They have been incredibly lucky really. Out of their four children, so far only Abrantie has been diagnosed with the condition. 50 Cedis and G Ketewa are only carriers (as is AM), and no-one’s been brave enough to test Treasure’s blood, but so far she’s not showing signs of it. Abrantie’s got the same genetic variant as DadaK – bad, but not as bad as it might have been. Bad enough tho, to make swimming a bit of a challenge.
It was taking him to the beach when he was about 18 months old that alerted us all to the fact that he had sickle cell. I got a call from DadaK in the evening afterwards, wanting to know if he’d hurt his leg because he was complaining of pain. No, I said, but could it be sickle cell? It sounded like it. (By this time I was somewhat of an expert on it, having been through quite a few ‘crises’ as the pain episodes are called, and hospitalisations, with DadaK). Obaapa was firmly in denial, DadaK wanted to be in denial but couldn’t help admitting that I might be right. A few months later (after another swim) Abrantie had another crisis and sometime the following year or two, he was hospitalised with it and diagnosed. This time swimming had nothing to do with it, to my relief, but you can understand I’ve been pretty wary of taking him to the pool ever since.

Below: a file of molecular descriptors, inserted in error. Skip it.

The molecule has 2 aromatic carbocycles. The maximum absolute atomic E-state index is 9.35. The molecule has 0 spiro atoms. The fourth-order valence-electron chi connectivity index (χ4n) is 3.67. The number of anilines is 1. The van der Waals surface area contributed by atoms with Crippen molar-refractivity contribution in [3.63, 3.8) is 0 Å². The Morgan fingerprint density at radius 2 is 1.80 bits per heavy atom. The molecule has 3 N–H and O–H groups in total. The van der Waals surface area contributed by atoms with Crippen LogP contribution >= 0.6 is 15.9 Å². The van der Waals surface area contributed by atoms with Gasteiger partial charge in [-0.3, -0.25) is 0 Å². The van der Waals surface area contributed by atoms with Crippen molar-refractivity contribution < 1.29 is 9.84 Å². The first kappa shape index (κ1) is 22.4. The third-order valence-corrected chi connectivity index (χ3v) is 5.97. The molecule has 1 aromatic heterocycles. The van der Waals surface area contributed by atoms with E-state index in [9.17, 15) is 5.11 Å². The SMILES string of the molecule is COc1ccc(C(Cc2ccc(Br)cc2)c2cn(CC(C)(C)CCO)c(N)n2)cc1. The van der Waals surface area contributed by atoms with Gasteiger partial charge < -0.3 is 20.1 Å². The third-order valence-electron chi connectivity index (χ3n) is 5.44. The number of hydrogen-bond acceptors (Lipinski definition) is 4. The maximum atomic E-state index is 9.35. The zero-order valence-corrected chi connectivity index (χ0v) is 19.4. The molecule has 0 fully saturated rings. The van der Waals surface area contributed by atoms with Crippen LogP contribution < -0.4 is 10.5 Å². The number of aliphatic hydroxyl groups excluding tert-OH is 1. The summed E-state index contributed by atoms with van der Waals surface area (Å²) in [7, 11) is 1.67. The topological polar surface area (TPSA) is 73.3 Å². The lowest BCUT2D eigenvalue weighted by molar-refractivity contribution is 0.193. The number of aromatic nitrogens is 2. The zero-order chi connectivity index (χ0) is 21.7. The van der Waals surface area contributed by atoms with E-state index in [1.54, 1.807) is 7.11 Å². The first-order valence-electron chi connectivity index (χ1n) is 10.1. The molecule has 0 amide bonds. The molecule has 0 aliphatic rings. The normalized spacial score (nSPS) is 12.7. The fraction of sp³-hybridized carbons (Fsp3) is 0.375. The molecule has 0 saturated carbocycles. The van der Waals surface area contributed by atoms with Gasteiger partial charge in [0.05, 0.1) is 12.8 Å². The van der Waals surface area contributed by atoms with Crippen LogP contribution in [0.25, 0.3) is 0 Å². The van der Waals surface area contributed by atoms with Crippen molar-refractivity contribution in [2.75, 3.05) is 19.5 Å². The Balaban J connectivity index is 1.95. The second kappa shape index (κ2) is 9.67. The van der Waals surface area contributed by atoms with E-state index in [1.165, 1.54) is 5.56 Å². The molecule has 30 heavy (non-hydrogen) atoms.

Looking into it online I’ve found that people with sickle cell can swim, but it must be in warm water and they have to keep their fluids up – and in my experience, not get chilled. I turn into a monster of anxiety when I take Abrantie swiming: Is the water ok? Are you warm? Are you cold? Do you want a drink? Where’s the towel? Wrap up really well. Are you cold? You’d better get dressed. Oh my god who got your T-shirt wet!? Are you warm enough? Have a drink.
It’s paid off in one respect, because he’s never had a crisis after going swimming with me, since those two early incidents – and he loves being in the water. But it’s another reason why no-one else in the family’s learned to swim. Sickle cell just complicates the picture. I find it very sad.
I did a quick look around the web for useful sites but decided to just link to two that are for kids, which I intend to show Abrantie. Check them out.